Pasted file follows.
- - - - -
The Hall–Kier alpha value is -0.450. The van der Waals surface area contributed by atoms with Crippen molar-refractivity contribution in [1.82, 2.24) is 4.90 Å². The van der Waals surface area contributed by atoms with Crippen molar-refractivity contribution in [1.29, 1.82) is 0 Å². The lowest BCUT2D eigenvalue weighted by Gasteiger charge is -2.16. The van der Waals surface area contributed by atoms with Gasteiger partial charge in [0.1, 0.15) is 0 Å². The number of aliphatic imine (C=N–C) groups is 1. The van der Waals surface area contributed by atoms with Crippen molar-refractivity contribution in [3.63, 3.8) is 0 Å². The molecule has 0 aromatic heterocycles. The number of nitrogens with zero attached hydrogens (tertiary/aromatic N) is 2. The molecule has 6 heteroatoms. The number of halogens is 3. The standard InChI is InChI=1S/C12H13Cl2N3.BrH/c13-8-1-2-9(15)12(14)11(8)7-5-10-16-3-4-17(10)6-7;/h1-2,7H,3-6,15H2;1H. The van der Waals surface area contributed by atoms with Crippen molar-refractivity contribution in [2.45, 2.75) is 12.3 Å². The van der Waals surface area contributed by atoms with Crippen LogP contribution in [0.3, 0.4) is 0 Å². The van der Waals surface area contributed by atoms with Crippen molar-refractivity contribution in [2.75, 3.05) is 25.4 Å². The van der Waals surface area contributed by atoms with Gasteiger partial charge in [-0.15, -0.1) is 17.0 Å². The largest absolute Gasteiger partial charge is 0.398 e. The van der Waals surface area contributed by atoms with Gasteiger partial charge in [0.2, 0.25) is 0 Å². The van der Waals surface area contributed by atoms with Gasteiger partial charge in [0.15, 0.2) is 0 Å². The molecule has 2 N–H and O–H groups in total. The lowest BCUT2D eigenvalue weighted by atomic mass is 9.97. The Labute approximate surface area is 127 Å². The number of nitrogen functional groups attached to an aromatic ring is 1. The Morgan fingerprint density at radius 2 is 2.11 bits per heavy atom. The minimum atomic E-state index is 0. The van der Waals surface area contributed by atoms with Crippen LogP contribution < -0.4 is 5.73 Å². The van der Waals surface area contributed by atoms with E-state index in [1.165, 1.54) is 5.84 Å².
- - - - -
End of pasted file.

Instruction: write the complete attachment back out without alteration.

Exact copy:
The Hall–Kier alpha value is -0.450. The van der Waals surface area contributed by atoms with Crippen molar-refractivity contribution in [1.82, 2.24) is 4.90 Å². The van der Waals surface area contributed by atoms with Crippen molar-refractivity contribution in [1.29, 1.82) is 0 Å². The lowest BCUT2D eigenvalue weighted by Gasteiger charge is -2.16. The van der Waals surface area contributed by atoms with Gasteiger partial charge in [0.1, 0.15) is 0 Å². The number of aliphatic imine (C=N–C) groups is 1. The van der Waals surface area contributed by atoms with Crippen molar-refractivity contribution in [3.63, 3.8) is 0 Å². The molecule has 0 aromatic heterocycles. The number of nitrogens with zero attached hydrogens (tertiary/aromatic N) is 2. The molecule has 6 heteroatoms. The number of halogens is 3. The standard InChI is InChI=1S/C12H13Cl2N3.BrH/c13-8-1-2-9(15)12(14)11(8)7-5-10-16-3-4-17(10)6-7;/h1-2,7H,3-6,15H2;1H. The van der Waals surface area contributed by atoms with Crippen molar-refractivity contribution in [2.45, 2.75) is 12.3 Å². The van der Waals surface area contributed by atoms with Crippen LogP contribution in [0.3, 0.4) is 0 Å². The van der Waals surface area contributed by atoms with Crippen molar-refractivity contribution in [2.75, 3.05) is 25.4 Å². The van der Waals surface area contributed by atoms with Gasteiger partial charge in [-0.15, -0.1) is 17.0 Å². The largest absolute Gasteiger partial charge is 0.398 e. The van der Waals surface area contributed by atoms with Gasteiger partial charge in [0.2, 0.25) is 0 Å². The van der Waals surface area contributed by atoms with Gasteiger partial charge in [0.15, 0.2) is 0 Å². The molecule has 2 N–H and O–H groups in total. The lowest BCUT2D eigenvalue weighted by atomic mass is 9.97. The Labute approximate surface area is 127 Å². The number of nitrogen functional groups attached to an aromatic ring is 1. The Morgan fingerprint density at radius 2 is 2.11 bits per heavy atom. The minimum atomic E-state index is 0. The van der Waals surface area contributed by atoms with Crippen LogP contribution < -0.4 is 5.73 Å². The van der Waals surface area contributed by atoms with E-state index in [1.165, 1.54) is 5.84 Å².